McDonough says she's unaware of Rosebush having written any articles on sexual-orientation change efforts for journals sponsored by mainstream mental health professionals: "Dr. Rosebush's telephone conferencing for conversion therapy is unethical and it's not scientifically supported and not supported by any mental health association." (See "Out of the mainstream," below.)
McDonough says change efforts are driven by right-wing Christians, and that they've come to dominate the military chaplaincy. That trend gave rise to the Forum on the Military Chaplaincy, of which she is a member; it advocates for free and diverse religious expression and denominational balance and symmetry within the Chaplain Corps consistent with national demographics.
Forum Co-Chair Tom Carpenter, a Naval Academy grad, says he won't take action until he knows more about Rosebush's role at the academy. (Carpenter says a source of his is meeting with cadets.) But he adds, "The problem in my mind is that the Air Force Academy hired him in the first place. It's like you talk about desegregation and you hire someone from the KKK. It is disturbing." Especially, he says, given the academy's track record of allegations that cadets are pressured to embrace fundamental Christianity.
"Knowing where the country was headed with the [September 2011] repeal of Don't Ask Don't Tell, and knowing that openly gay and lesbian people could serve, you'd think the Air Force Academy would be very sensitive to that," he says. "But that's not indicated by the hiring of Rosebush."
Mikey Weinstein, founder of the Military Religious Freedom Foundation, calls hiring Rosebush "a total scandal and outrage." MRFF, formed in 2005 amid claims of religious bias at the academy, has 27 LGBT clients at the school, he says.
"They said it's like living in a North Korean prisoner camp," Weinstein says. "You walk on eggshells in fear of being outed, because of this approved tidal wave of Christianity ... being told you're not good enough, you're sinning because you made a choice to be a sinner, you're lying about being born that way. It strikes at the very core of their being."
Katie Miller, a lesbian, knows that feeling. She resigned from the Military Academy at West Point in August 2010 to protest Don't Ask Don't Tell, and joined the OutServe group. She's since graduated from Yale and works as a researcher at the Center for American Progress.
"This is pretty bad news," Miller says, noting that the presence of someone with Rosebush's beliefs can say plenty to malleable cadets living in an insular environment. "You're learning institutional values," she says. "It's not just a matter of someone who has strong religious beliefs teaching at the Air Force Academy, but many of the beliefs held by Dr. Rosebush are actively harmful to a number of people and to LGBT cadets specifically."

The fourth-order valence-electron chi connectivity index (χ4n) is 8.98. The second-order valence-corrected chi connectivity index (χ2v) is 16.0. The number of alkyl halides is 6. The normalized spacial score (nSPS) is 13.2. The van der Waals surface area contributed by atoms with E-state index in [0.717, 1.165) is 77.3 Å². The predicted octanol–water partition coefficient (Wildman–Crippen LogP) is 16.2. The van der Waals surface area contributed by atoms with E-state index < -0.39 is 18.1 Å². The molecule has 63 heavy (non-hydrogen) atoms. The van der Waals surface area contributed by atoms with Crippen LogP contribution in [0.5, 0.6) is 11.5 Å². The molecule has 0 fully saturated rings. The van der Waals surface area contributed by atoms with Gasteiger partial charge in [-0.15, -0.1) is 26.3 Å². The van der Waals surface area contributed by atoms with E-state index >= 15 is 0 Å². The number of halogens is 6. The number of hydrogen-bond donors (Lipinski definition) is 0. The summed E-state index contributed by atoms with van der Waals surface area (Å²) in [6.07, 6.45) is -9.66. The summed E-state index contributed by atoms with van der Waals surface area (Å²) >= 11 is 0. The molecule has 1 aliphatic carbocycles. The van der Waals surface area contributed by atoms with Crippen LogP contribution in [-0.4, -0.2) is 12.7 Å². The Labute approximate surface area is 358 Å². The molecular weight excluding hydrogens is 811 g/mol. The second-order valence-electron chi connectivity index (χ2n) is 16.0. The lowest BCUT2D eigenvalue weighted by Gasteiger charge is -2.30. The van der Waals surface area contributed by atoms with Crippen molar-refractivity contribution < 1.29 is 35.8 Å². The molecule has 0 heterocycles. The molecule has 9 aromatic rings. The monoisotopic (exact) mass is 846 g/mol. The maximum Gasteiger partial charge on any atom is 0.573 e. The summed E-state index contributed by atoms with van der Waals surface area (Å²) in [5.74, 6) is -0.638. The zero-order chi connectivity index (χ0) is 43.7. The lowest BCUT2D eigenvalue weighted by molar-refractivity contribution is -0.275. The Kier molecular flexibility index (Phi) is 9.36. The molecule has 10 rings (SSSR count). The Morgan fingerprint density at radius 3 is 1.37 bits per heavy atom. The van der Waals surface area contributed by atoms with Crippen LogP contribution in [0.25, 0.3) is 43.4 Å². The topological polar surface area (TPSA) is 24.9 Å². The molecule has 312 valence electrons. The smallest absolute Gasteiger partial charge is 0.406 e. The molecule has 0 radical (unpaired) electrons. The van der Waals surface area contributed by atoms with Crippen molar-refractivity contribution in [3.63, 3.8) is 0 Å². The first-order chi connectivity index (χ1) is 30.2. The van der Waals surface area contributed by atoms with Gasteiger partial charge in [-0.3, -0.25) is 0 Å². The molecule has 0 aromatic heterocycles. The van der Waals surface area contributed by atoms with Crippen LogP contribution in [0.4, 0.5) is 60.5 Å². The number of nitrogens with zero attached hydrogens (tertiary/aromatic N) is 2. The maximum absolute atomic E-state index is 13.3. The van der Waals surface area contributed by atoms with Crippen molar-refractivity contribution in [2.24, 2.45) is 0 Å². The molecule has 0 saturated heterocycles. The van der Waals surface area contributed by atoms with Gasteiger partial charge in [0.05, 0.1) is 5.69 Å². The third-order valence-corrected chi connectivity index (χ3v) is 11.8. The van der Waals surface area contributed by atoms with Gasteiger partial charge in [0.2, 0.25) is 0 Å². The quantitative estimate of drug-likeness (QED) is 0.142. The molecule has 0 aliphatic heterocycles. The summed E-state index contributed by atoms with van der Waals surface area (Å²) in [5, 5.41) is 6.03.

Seefried, the 2009 AFA grad, says the problem is compounded by Rosebush's assignment to the character program. The academy says his MOSAIC program "allows cadets to explore and commit to their own personal development around ethical values/virtues."
Out of the mainstream
Dr. Mike Rosebush's philosophy that same-sex attractions must be controlled and reversed runs contrary to mainstream mental health treatment.
In 1973, the American Psychiatric Association board of trustees removed homosexuality from the Diagnostic and Statistical Manual as a mental disorder. The following year, the American Psychological Association issued a resolution affirming that decision.
In 1991, the American Psychoanalytic Association "effectively ended stigmatization of homosexuality by mainstream psychoanalysis when it adopted a sexual orientation nondiscrimination policy regarding selection of candidates for psychoanalytic training," according to the American Psychological Association's 2009 Task Force on Appropriate Therapeutic Responses to Sexual Orientation report.
In 2000, the Psychoanalytic Association adopted a policy against SOCE (Sexual Orientation Change Efforts) in an effort to end the practice. "Such directed efforts are against fundamental principles of psychoanalytic treatment and often result in substantial psychological pain by reinforcing damaging internalized homophobic attitudes," the association's policy states.
In 2009, the Task Force issued a report saying that since the removal of homosexuality as a mental disorder from the DSM, "behavior therapists became increasingly concerned that aversive therapies designed as SOCE for homosexuality were inappropriate, unethical, and inhumane." It ultimately concluded scientific research was lacking to prove SOCE's efficacy, but it did find that enduring change is "uncommon." It also cited evidence to support that SOCE can be harmful, inducing loss of sexual feeling, depression, suicidality and anxiety.
— Pam Zubeck